Sensitisation to three cockroach species in Southern Africa

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Journal Title

Current Allergy and Clinical Immunology

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University of Cape Town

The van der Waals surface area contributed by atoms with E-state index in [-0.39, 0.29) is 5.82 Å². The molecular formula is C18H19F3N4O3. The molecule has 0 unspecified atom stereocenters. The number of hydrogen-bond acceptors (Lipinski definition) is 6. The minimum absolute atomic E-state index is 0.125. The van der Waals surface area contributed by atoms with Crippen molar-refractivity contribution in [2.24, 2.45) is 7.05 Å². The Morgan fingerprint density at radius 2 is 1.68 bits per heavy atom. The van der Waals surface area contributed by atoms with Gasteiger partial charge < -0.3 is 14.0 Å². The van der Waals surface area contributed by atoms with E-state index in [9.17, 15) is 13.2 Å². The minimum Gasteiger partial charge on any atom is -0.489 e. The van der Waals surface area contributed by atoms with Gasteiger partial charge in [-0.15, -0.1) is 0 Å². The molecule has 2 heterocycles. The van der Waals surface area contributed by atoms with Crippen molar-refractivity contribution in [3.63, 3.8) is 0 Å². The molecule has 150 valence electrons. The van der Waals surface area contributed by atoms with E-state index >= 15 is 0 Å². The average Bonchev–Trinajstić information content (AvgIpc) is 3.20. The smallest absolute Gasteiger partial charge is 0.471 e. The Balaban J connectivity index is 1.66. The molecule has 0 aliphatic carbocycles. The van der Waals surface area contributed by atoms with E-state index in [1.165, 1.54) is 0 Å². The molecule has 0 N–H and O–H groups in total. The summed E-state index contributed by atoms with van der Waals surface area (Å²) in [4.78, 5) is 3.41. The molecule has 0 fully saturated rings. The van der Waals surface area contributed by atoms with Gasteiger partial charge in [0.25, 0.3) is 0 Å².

Cockroaches are important allergen sources in many countries, especially in the tropics. Cockroaches produce several allergens that are major risk factors for rhinitis and asthma. Worldwide, the prevalence of cockroach sensitivity varies between 30% and 70%.Geographical differences exist with regard to cockroach allergen exposure and sensitivity within countries and between countries. No data are available for Africa in this regard. Currently the diagnosis of cockroach sensitivity in southern Africa relies mainly on the detection of specific IgE to Blatella germanica (German cockroach), while a number of other species are found close to human dwellings. The aim of this study was to investigate the prevalence and distribution of sensitisation to three different cockroach species among subjects residing in four different geographical regions in southern Africa. Strong IgE reactivity particular to B. germanica was found among subjects residing in Pretoria and Harare. By contrast strong IgE responses to other cockroach species, Periplaneta americana and Blatta orientalis, were observed in subjects living in Cape Town and Durban. The levels of specific IgE antibodies to all three cockroach species appeared to be higher in Cape Town than those from the other three cities investigated. Monosensitivity to all three cockroach species was observed and minimal cross-reactivity to house-dust mite. These data show that allergy to P. americana and B. orientalis are an important diagnostic consideration in temperate and coastal regions of southern Africa, whereas sensitisation to B. germanica appears to predominate in regions of higher altitude such as Pretoria and Harare.